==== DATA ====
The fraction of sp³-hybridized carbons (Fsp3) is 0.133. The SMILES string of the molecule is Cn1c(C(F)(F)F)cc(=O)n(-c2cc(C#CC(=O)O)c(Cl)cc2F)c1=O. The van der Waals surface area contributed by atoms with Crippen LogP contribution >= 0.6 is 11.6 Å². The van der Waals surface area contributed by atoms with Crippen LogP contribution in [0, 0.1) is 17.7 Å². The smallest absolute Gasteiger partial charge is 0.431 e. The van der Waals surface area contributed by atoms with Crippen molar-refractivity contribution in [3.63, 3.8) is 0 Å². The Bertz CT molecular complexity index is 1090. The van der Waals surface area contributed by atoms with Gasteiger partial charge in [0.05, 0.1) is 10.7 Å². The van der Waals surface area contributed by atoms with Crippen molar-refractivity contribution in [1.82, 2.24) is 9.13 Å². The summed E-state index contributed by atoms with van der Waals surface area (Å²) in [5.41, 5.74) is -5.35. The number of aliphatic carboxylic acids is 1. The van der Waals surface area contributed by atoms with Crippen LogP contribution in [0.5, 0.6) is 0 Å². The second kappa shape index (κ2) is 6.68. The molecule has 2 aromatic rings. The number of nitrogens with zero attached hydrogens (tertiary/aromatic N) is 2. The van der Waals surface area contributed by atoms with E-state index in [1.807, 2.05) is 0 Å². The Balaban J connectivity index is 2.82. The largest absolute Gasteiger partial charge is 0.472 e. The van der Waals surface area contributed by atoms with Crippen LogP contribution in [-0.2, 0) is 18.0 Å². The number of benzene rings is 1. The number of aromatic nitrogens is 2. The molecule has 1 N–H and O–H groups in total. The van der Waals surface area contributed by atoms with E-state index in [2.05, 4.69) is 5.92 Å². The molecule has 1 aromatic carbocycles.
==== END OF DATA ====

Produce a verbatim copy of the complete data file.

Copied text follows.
The fraction of sp³-hybridized carbons (Fsp3) is 0.133. The SMILES string of the molecule is Cn1c(C(F)(F)F)cc(=O)n(-c2cc(C#CC(=O)O)c(Cl)cc2F)c1=O. The van der Waals surface area contributed by atoms with Crippen LogP contribution >= 0.6 is 11.6 Å². The van der Waals surface area contributed by atoms with Crippen LogP contribution in [0, 0.1) is 17.7 Å². The smallest absolute Gasteiger partial charge is 0.431 e. The van der Waals surface area contributed by atoms with Crippen molar-refractivity contribution in [3.63, 3.8) is 0 Å². The Bertz CT molecular complexity index is 1090. The van der Waals surface area contributed by atoms with Gasteiger partial charge in [0.05, 0.1) is 10.7 Å². The van der Waals surface area contributed by atoms with Crippen molar-refractivity contribution in [1.82, 2.24) is 9.13 Å². The summed E-state index contributed by atoms with van der Waals surface area (Å²) in [5.41, 5.74) is -5.35. The number of aliphatic carboxylic acids is 1. The van der Waals surface area contributed by atoms with Crippen LogP contribution in [0.5, 0.6) is 0 Å². The second kappa shape index (κ2) is 6.68. The molecule has 2 aromatic rings. The number of nitrogens with zero attached hydrogens (tertiary/aromatic N) is 2. The van der Waals surface area contributed by atoms with E-state index in [1.807, 2.05) is 0 Å². The Balaban J connectivity index is 2.82. The largest absolute Gasteiger partial charge is 0.472 e. The van der Waals surface area contributed by atoms with Crippen LogP contribution in [-0.2, 0) is 18.0 Å². The number of benzene rings is 1. The number of aromatic nitrogens is 2. The molecule has 1 N–H and O–H groups in total. The van der Waals surface area contributed by atoms with E-state index in [2.05, 4.69) is 5.92 Å². The molecule has 1 aromatic carbocycles.